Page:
All things considered, Birmingham is not a bad place to be. It’s small for a big city, and too big to be a town. The lack of super-skyscrapers downtown is a direct byproduct of having an airport within sight — and that’s a rare thing these days.

The air is a lot cleaner these days, that the major industries are education and healthcare. And Birmingham has one of the most impressive underground fiber-optic infrastructures in the country.

Yet when you mention Birmingham outside of the region, most people are still stuck on discrimination, hoses, police dogs, dirt roads, and outhouses.

What has not changed is Birmingham’s success in telling its own compelling story to national and international audiences. As a result, there is little perception in key national markets of the Birmingham region as a place that not only exemplifies the possibilities of progressive change, but is building on the foundation of that change by seeking to develop its financial, logistical and human resources to the fullest extent. Yes, Birmingham has changed; but most of the nation – or, more to the point, most key corporate location decision-makers, most would-be entrepreneurs, most skilled talent in high-growth business fields – does not know that, or care to know it.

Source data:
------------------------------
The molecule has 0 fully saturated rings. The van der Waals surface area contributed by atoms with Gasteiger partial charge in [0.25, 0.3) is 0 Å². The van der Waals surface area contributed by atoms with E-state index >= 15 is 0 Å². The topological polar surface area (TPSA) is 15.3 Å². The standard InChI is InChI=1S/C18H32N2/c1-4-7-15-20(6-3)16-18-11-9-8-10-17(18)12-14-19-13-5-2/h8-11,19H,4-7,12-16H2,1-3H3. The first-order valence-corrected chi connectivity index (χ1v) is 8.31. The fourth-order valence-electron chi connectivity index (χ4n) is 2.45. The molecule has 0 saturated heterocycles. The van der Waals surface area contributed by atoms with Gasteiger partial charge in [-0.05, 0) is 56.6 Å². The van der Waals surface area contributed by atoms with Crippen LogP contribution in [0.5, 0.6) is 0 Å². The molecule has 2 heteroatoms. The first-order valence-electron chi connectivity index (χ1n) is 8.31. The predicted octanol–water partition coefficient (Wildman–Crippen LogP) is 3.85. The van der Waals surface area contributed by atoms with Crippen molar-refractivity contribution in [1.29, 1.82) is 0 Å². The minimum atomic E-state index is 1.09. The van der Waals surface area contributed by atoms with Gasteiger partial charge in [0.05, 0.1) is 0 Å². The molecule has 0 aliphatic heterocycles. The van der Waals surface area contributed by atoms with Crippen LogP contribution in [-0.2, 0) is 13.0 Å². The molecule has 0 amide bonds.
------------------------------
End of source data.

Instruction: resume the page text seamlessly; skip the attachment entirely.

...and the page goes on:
click here to view this videoTechBirmingham is out to change that, and is actively pitching emerging tech industries. In my past life, I did a couple of features on these businesses that thanks to the internet could locate anywhere. Why not pick a place where you could set up in a historic brick building with character — enjoy a comparitively low cost of living — take a 15 minute drive to the airport if you need to fly — and still plug into a T3?

TechBirmingham is hitting this project on several fronts, including a local television PSA campaign aimed at educating locals about the advantages they enjoy. It’s volunteers have also embarked on a project to showcase all 199 (and counting) wireless access points within the metro. (Which includes all 5 acres of Vulcan Park. Free.) They are blogging about it here.

I’ll be tracking their efforts as they go, and may even pitch in as my schedule allows. (Although among my full-time job, my freelance consulting, my family, and my Kung Fu students, there’s not a lot of time left.)